- Dame Jackie Daniel, Chief Executive Officer - Newcastle upon Tyne Hospitals NHS Foundation Trust 

The report also outlines immediate actions that stakeholders from across the health sector should take, including: 

  • Hospitals and health systems should follow the example of thousands of hospitals already moving toward Climate-smart Healthcare via the Health Care Climate Challenge and other initiatives.
  • National and subnational governments should build on existing initiatives to establish action plans to decarbonise their health systems, foster resilience, and improve health outcomes.
  • Bilateral aid agencies, multilateral development banks, other health funding agencies and philanthropies should integrate climate-smart principles and strategies into their health aid, lending, and policy guidance for developing countries. 

“Hospitals and health care systems paradoxically make a major contribution to the climate crisis, healthcare has to step up and do its part to avoid catastrophic climate change, which would be devastating to human health worldwide.” 

- Josh Karliner, International Director of Program and Strategy - Health Care Without Harm (and one of the lead authors of the report)

The report concludes that health promotion, disease prevention, universal health coverage, and the global climate goal of net zero emissions must become intertwined. 

“The impact of these findings is that we need strong leadership, not only from governments, but the healthcare sector – who can set an example.” 

- Cathy van Beek, Strategic Advisor Sustainable Healthcare – Radboud University Medical Center and Chair - European Healthcare Climate Council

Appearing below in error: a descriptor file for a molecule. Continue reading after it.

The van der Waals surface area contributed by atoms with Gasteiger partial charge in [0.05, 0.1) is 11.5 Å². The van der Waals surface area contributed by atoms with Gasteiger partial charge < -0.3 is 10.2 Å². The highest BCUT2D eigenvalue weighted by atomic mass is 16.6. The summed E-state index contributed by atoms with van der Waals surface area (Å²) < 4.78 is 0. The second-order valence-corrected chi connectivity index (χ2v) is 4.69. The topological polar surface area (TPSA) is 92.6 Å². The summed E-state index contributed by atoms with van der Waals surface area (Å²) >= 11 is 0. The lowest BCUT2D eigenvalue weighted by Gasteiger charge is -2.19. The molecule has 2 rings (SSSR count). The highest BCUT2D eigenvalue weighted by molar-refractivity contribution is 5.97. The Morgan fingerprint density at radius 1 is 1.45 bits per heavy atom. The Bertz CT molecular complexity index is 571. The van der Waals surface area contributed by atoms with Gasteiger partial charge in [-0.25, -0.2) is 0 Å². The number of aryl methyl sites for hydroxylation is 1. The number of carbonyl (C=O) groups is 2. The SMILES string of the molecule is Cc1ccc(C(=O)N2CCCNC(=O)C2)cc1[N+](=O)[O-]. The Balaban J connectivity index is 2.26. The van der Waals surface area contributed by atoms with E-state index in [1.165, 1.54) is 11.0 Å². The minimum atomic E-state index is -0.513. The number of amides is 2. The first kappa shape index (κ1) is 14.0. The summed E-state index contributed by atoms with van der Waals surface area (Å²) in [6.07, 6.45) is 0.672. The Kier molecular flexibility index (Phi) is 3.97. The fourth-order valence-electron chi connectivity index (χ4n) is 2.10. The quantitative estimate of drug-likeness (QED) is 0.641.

The report will be launched at a high-level panel event hosted and moderated by the Wellcome Trust in London today (September 10). Panellists include Deputy Chief Medical Officer for England Dr Jenny Harries OBE and Mandeep Daliwhal, Director of UNDP's HIV, Health, and Development Group, as well as representatives from WHO, NHS, and authors of the report.

For more information about the report, visit

Reaction from the healthcare sector:

“Climate change is the biggest public health threat we have ever faced; it is also our biggest opportunity. By embedding true ecological sustainability at the heart of healthcare we will develop global and local solutions to the climate crisis that benefit our communities both now and in the future. This timely report clearly lays out our climate impact and responsibility to act.”

- Dr James Szymankiewicz, GP - Combe Coastal Practice, Ilfracombe, Chair - Devon Nature Partnership, Director of Strategy and Partnerships - The Centre For Sustainable Healthcare


“There could be no greater threat to health than the climate emergency; this report confirms that the health sector itself is a major climate polluter worldwide. Healthcare workers therefore have a direct role to play in urgently reducing emissions through adopting green practices both as individual practitioners and across their organisations.”

- Dr Frances Mortimer, Medical Director - The Centre For Sustainable Healthcare